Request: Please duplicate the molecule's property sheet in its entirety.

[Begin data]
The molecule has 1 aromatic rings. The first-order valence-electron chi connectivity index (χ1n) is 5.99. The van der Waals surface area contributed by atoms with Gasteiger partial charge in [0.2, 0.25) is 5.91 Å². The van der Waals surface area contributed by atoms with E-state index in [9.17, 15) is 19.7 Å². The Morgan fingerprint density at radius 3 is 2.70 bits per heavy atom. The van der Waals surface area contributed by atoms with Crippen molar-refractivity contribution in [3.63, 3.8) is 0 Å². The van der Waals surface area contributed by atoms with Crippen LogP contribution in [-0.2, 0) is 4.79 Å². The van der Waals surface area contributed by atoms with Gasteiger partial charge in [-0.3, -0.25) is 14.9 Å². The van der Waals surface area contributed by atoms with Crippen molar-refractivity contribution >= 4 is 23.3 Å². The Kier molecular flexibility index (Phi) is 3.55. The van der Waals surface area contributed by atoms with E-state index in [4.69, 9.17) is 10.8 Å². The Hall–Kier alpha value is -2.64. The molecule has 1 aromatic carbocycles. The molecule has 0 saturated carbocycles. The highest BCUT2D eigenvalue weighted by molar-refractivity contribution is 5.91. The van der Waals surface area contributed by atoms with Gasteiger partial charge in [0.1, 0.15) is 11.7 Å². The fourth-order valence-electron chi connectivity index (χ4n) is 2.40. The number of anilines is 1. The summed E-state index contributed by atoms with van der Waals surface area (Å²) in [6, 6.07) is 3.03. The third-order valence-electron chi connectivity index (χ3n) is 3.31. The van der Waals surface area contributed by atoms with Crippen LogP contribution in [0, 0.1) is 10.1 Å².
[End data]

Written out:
The molecule has 1 aromatic rings. The first-order valence-electron chi connectivity index (χ1n) is 5.99. The van der Waals surface area contributed by atoms with Gasteiger partial charge in [0.2, 0.25) is 5.91 Å². The van der Waals surface area contributed by atoms with E-state index in [9.17, 15) is 19.7 Å². The Morgan fingerprint density at radius 3 is 2.70 bits per heavy atom. The van der Waals surface area contributed by atoms with Crippen molar-refractivity contribution in [3.63, 3.8) is 0 Å². The van der Waals surface area contributed by atoms with Crippen LogP contribution in [-0.2, 0) is 4.79 Å². The van der Waals surface area contributed by atoms with Gasteiger partial charge in [-0.3, -0.25) is 14.9 Å². The van der Waals surface area contributed by atoms with Crippen molar-refractivity contribution >= 4 is 23.3 Å². The Kier molecular flexibility index (Phi) is 3.55. The van der Waals surface area contributed by atoms with E-state index in [4.69, 9.17) is 10.8 Å². The Hall–Kier alpha value is -2.64. The molecule has 1 aromatic carbocycles. The molecule has 0 saturated carbocycles. The highest BCUT2D eigenvalue weighted by molar-refractivity contribution is 5.91. The van der Waals surface area contributed by atoms with Gasteiger partial charge in [0.1, 0.15) is 11.7 Å². The fourth-order valence-electron chi connectivity index (χ4n) is 2.40. The number of anilines is 1. The summed E-state index contributed by atoms with van der Waals surface area (Å²) in [6, 6.07) is 3.03. The third-order valence-electron chi connectivity index (χ3n) is 3.31. The van der Waals surface area contributed by atoms with Crippen LogP contribution in [0, 0.1) is 10.1 Å².